A few years ago my gym closed the men’s locker room for renovation, and during this time turned the women’s locker room into a unisex bathroom. I don’t remember how this played out exactly – I guess showering was reserved for only those without the least sense of modesty. I do recall thinking like a third-grade boy how cool it was to be hanging out in the women’s bathroom, if only just to throw my gym bag into a locker. I also felt there was sure to be trouble when the men’s room finally reopened, and guys still walked into the ladies’ room out of force of habit.
I don’t think it’s possible to overstate the importance of an exterior locker room door. For example, my gym was able to cover the ladies’ room door with warnings during and after renovation – one last deterrent against a co-gender calamity. At many gyms, however, the locker room entrances are nothing more than cavernous openings, with privacy achieved through the architecture of interior walls.
I recently worked out at a gym I hadn’t visited in a number of years. The entire gym had been overhauled, and the locker rooms were completely redone. For whatever reason, the location of the men’s and women’s locker rooms had also been reversed. Only a small sign on the wall by each opening indicated which members belonged where.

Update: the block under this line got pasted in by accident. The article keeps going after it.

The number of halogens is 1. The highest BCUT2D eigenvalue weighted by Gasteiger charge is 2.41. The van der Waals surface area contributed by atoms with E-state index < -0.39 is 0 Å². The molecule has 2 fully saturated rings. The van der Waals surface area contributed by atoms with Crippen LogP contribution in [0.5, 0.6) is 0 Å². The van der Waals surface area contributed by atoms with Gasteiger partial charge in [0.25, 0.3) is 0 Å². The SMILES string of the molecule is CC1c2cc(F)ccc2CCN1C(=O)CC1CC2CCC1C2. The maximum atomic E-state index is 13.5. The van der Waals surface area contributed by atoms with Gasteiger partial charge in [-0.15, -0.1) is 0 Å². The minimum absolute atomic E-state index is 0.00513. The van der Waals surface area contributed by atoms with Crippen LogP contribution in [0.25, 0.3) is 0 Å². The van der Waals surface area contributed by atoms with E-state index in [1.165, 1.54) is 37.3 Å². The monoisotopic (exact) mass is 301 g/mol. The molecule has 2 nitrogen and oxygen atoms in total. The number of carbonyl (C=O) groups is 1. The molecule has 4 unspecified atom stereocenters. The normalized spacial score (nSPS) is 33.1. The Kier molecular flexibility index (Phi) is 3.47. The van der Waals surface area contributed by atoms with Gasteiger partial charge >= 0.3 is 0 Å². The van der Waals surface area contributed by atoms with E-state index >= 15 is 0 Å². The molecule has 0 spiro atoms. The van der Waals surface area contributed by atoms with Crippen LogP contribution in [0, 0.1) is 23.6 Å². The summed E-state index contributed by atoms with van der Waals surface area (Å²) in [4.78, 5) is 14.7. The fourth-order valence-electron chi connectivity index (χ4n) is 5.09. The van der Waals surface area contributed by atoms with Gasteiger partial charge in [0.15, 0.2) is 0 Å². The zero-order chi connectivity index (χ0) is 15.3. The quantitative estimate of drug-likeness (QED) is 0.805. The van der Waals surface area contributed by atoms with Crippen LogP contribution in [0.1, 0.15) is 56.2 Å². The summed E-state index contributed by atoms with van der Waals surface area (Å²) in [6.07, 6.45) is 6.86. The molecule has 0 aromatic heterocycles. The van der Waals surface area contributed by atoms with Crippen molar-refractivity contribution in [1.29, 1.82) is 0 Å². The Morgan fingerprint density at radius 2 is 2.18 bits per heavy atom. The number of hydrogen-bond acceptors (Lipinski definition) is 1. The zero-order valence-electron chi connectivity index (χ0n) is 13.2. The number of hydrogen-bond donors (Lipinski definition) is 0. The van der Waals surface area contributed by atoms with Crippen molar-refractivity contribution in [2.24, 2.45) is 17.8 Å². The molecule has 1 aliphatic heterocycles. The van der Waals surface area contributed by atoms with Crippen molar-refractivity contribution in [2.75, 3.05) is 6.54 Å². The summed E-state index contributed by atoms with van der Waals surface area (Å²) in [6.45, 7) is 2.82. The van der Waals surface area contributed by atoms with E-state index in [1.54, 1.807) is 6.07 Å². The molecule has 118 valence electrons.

Just like old times, I powered through a tough workout at this gym. I finished exercising and wandered into the men’s room, my head down in a post-workout fog.
When I looked up, I was surprised not only by how substantially the layout of the men’s room had changed in the last hour, but also by the presence of two women wearing only shorts and bras. I suddenly realized I had two choices. I could either say “Oops, sorry!” and sprint out of there, clearing my conscience but drawing attention to myself. Or, I could quietly reverse course and slip away like some peeping-tom. While I debated these choices in my head, my legs took over. I spun away from my blunder and rushed out, diving into the sanctuary of the adjacent men’s room.